Looking more like an ultra thin Atom-based netbook rather than an Intel Core-based notebook the Samsung Series 9 900X1B combines quality throughout and presents it in a very stylish and portable package that’s capable of some smooth, desktop-like computing experiences. Not everything is perfect but now that prices have dropped since launch, this 1KG wonder will fit the bill for those looking for a very small and light, capable notebook. It’s not strictly an Ultrabook but is build around the same principles.
The 11.6” Samsung 900X1B, the 1KG sibling to the 13” 900X3A that we tested a while back, arrived today and I’ve had a solid afternoon of testing, and enjoying, this pre-Ultrabook. I won’t call it an Ultrabook alternative because just like the Apple MacBook Air it pre-dates the Ultrabook launch but uses the same design principles…and it’s just as good. With an 11.6” screen it obviously goes up against the Asus UX21 and Apple MacBook Air. Here are some first impressions, relatively detailed, that might help you raise or lower the 900X1B on your list.
Announcement: I’ll be sitting down in the studio to do some detailed review work on the Samsung 900X1B on Saturday 3rd Dec. You can tune in, ask questions and steer the testing on Saturday 3rd Dec at 2100 MEZ/CET (Your timezone details here.) I’ll be live for about 2 hours so please, drop in and join-in on Ultrabooknews.com/live . Follow @ultrabooknews on Twitter for reminders.
We love Ultrabooks but we also love the competition from other parts of the notebook industry. Lower prices, faster processors, bigger batteries, discreet graphics and other features give the consumer a choice and challenge the designers of future Ultrabooks. There are some devices that are closer (MacBook Air, Series 9) than others (DM1, SH771) but we can’t ignore them.
I often refer to the Sandy Bridge platform as an HDR Computing platform that can span multiple mobile usage scenarios but how about adding that platform to a product that covers every angle in terms of hardware too? The Gigabyte T1132N might just be that device.
It’s estimated the the MacBook Air now accounts for 28% of all MacBook sales in the US market. Looking at the MBA as a sealed-unit, thin-and-light in a range of traditional notebook solutions, it’s interesting to draw comparisons to the Ultrabook in its larger notebook market.
It’s taken the MBA 3 years to reach this penetration, the same could happen in the Windows notebook category and in a shorter timeframe because I believe much of the reason for the accelerated penetration seen by the MBA is because the platform, as used in all Ultrabooks, now meets or exceeds most customer expectations. In previous generations it didn’t.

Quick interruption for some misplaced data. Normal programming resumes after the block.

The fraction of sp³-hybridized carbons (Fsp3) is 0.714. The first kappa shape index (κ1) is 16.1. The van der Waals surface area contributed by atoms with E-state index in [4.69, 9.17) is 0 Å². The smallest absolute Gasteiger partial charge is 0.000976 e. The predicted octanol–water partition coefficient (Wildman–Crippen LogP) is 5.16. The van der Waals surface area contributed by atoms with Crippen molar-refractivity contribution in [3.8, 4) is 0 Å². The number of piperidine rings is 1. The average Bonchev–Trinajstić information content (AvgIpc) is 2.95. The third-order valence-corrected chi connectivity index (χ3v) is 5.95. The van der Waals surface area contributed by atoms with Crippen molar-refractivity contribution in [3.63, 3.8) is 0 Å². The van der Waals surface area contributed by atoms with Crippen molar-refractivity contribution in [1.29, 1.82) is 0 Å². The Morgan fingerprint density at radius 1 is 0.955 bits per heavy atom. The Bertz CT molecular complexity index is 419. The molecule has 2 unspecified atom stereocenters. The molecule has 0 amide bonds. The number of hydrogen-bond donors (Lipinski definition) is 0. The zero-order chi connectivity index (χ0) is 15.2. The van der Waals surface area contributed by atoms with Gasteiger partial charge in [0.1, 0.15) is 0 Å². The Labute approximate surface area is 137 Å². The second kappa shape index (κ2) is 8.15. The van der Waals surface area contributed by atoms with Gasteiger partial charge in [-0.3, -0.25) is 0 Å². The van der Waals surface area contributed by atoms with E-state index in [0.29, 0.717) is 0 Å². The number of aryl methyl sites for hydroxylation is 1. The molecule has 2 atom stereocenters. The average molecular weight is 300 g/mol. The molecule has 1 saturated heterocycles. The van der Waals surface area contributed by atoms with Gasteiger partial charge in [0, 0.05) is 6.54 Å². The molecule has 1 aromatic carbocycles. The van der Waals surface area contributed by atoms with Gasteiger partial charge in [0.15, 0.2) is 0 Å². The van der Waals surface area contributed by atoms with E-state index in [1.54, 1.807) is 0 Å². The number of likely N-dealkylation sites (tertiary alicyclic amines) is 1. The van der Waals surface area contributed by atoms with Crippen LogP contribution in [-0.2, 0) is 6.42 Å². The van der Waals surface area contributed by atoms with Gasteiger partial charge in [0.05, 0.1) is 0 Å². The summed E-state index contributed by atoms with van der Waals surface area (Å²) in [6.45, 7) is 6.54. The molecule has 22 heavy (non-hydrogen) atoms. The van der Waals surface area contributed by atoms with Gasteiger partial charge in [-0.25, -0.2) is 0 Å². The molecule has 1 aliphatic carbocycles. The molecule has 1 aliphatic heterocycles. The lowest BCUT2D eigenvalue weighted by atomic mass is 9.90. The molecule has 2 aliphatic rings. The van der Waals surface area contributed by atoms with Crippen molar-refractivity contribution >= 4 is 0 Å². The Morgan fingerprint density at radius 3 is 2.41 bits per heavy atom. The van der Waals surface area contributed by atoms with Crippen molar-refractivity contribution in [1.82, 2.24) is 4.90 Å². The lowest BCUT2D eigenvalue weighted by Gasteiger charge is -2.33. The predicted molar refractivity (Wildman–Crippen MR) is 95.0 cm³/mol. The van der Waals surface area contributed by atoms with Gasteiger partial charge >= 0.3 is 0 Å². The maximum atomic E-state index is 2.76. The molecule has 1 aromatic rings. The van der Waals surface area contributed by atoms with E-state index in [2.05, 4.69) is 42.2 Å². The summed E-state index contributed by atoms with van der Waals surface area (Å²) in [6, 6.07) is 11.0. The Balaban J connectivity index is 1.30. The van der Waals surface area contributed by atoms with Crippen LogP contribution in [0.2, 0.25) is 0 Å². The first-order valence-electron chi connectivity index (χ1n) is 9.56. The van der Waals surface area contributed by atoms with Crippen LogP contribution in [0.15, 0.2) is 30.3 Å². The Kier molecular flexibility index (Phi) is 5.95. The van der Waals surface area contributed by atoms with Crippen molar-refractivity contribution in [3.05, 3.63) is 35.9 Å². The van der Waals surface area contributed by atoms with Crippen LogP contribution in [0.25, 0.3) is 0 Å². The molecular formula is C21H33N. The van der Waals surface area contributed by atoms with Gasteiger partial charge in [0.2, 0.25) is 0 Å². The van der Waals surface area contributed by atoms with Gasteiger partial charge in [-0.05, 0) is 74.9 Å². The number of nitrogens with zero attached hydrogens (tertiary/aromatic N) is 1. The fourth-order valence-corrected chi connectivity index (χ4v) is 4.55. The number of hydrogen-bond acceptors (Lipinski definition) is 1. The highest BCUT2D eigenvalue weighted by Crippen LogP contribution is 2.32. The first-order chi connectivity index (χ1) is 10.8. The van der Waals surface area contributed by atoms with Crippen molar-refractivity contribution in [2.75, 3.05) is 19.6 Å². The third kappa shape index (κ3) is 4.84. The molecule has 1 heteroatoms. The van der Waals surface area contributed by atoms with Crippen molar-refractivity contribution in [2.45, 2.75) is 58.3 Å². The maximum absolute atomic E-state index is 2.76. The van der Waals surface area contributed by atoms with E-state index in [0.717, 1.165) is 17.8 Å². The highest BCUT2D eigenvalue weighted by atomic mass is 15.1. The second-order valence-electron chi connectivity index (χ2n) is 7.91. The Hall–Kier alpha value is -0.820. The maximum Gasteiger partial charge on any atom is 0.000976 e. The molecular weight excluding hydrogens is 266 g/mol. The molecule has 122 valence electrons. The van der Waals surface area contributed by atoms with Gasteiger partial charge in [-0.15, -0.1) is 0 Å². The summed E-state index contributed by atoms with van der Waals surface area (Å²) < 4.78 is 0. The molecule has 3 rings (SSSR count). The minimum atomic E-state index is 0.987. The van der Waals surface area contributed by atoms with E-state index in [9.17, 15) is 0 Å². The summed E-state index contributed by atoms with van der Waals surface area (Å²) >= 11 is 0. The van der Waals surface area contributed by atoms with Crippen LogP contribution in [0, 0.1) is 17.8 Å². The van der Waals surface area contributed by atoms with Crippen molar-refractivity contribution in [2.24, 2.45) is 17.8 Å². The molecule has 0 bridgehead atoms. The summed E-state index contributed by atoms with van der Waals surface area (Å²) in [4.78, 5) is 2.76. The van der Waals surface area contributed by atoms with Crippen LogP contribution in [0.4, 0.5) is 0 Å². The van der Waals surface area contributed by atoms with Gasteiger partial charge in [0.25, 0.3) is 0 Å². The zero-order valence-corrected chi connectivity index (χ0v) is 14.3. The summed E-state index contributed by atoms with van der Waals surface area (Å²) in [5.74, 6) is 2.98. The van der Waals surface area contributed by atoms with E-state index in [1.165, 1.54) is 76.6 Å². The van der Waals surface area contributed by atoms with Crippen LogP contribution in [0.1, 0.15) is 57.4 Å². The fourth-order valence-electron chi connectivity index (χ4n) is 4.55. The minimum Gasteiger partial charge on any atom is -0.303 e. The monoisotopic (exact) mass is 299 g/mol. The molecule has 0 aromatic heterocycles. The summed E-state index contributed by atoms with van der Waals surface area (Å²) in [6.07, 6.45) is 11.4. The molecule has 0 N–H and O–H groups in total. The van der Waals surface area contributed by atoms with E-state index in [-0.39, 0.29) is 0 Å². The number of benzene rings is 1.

I’m not going to do any Ultrabook vs MacBook Air technical comparisons here (feel free in the comments section below) but I have taken the chance to drill down into some sales numbers that show some more dominance by the MBA in this thin-and-light market.
I’ve pulled out two sets of figures from reports and estimates and although there is room for a lot of error here, there are indicators that the MBA is selling at a rate of 300000 units per month.
Apart from the Apple MacBook Air which is built like an Ultrabook but sold like an Apple product, there are other interesting options that hover just outside the weight and features list of a true Ultrabook. You’ve got options with Core i3 or AMD E450 at way below the Ultrabook price level, options without SSD and even high-end options. If you can handle just 500 gm / 1lb more weight and are flexible on specs you can save hundreds. In this report I list your options for Sept-Oct 2011.
Before you take a look at the Ultrabook alternatives, have a look at these two reference articles to find out exactly what an Ultrabook is.
I have a feeling that I’ll be writing quite a few of these types of articles. The HP Dm1 is a superb laptop but it isn’t an Ultrabook.
For a starting price of $399 you get a lot for your money. Great graphics performance, good battery life and 1080p video hardware. The problem is that the CPU is relatively weak; actually as powerful as a dual-core netbook so when it comess to pushing the Dm1 like a desktop, it disappoints. Unpacking large zip files, batch processing images can be a slow process. Editing and rendering 720p videos even slower. Value for money is what it is.